I think collaboration is an overused buzz word that really does not describe a specific relationship, but perhaps a desire to work together. Within that term you could chart a progression of relationships from very loose "cooperation" to a tighter organizational model that results in a new "collaborative" structure. The key variables involve the extent to which the following are shared: short and long term goals, resources, organizational structure, and leadership. The American Library Association has a terrific one page description of the progression from cooperation to coordination to collaboration that shows the relationship of these variables:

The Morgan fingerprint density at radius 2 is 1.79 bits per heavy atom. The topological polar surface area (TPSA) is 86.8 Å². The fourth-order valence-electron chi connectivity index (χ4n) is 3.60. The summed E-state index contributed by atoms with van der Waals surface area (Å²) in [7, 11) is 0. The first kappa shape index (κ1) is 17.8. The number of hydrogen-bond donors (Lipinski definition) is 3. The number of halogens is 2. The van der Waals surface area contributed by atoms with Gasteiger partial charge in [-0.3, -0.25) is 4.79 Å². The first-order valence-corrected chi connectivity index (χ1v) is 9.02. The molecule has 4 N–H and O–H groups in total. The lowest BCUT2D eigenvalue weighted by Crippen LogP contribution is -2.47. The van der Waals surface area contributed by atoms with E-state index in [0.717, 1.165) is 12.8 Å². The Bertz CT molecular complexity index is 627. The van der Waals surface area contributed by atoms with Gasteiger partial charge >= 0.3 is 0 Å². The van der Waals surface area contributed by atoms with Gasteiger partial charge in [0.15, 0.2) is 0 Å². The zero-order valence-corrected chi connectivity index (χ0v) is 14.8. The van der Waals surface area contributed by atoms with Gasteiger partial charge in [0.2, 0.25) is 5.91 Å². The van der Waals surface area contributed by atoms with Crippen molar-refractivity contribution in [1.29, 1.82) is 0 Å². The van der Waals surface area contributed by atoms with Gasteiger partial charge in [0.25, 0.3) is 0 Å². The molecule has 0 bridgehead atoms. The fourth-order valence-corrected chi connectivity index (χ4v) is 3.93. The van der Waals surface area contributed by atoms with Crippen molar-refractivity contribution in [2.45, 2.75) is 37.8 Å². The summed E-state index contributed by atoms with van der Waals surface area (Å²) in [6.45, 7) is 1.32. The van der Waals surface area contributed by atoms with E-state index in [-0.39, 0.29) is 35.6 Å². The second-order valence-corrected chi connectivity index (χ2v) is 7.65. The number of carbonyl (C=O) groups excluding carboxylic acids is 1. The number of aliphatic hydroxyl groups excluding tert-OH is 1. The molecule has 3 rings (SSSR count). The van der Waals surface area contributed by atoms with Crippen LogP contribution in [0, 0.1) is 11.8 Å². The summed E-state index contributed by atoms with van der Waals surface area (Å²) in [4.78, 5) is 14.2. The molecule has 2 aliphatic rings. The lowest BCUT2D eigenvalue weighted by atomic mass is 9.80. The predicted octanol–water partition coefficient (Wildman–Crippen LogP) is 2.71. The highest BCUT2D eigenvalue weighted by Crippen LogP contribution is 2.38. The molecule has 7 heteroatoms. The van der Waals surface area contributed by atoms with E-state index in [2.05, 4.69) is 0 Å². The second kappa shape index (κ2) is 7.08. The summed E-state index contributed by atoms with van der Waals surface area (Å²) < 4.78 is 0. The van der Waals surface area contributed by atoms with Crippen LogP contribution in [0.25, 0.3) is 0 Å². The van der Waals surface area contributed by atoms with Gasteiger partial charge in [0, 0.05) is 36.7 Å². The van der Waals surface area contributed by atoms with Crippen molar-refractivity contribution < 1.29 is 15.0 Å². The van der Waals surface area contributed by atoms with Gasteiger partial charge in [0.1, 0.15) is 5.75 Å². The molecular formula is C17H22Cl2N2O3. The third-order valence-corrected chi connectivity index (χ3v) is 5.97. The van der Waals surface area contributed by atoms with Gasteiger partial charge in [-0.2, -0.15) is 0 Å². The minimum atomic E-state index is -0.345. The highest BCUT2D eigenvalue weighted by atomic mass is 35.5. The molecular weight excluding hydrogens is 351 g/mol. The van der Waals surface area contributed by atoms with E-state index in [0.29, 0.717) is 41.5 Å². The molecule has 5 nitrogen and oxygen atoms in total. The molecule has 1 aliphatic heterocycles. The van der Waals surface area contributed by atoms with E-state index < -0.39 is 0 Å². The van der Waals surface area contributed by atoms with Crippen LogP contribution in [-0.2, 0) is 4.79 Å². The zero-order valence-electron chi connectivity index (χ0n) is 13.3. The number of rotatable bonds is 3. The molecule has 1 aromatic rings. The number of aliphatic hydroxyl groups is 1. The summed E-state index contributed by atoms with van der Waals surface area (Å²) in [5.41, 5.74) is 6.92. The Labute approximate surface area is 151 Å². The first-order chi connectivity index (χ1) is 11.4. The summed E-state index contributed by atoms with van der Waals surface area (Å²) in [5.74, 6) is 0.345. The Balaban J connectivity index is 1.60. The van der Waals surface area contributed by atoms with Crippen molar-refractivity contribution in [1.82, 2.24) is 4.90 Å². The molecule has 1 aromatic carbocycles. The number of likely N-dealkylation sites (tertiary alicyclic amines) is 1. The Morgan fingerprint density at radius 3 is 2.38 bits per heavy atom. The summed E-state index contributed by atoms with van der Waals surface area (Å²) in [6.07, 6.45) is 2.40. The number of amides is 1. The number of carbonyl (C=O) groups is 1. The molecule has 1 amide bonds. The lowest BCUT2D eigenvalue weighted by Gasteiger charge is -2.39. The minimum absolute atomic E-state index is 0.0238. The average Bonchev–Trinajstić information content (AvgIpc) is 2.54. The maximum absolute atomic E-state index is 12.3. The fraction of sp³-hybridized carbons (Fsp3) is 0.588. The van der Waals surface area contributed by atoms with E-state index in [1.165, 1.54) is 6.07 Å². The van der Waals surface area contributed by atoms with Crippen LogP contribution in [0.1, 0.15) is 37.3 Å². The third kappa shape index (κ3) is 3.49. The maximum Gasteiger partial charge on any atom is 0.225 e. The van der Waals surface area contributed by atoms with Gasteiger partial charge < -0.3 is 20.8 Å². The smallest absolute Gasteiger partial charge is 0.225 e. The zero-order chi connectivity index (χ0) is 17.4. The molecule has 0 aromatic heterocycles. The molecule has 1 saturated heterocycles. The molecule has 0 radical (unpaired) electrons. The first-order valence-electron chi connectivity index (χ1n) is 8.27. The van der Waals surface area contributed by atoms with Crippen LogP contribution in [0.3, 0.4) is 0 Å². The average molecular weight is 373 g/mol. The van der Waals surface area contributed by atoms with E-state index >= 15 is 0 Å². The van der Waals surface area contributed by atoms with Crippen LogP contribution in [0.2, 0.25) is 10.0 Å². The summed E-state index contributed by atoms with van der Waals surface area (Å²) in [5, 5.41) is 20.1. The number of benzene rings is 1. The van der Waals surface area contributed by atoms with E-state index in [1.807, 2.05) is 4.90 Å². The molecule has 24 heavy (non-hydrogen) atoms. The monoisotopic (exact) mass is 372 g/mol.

In looking back at my tablemates I think that the Red Cross collaboration is really extensive coordination with multiple organizations; the music groups are trying to coordinate competitive work at specific sites -- but this work could grow into a full collaboration where they share leadership and resources; the mentoring programs also could coordinate more on activities they share, but may not need full collaboration; and the network of local organizations dedicated to gang prevention are cooperating, not collaborating. While we need to embrace the spirit behind the term "collaboration," I think we should be more mindful in daily work with potential "collaborators" as to what we really mean, and the more explicit we are the more likely we are to succeed.

by Nancy Lippe, Program Officer, Los Altos Community Foundation

Friday, November 13, 2009

How to Say No (and Yes)To Charity Requests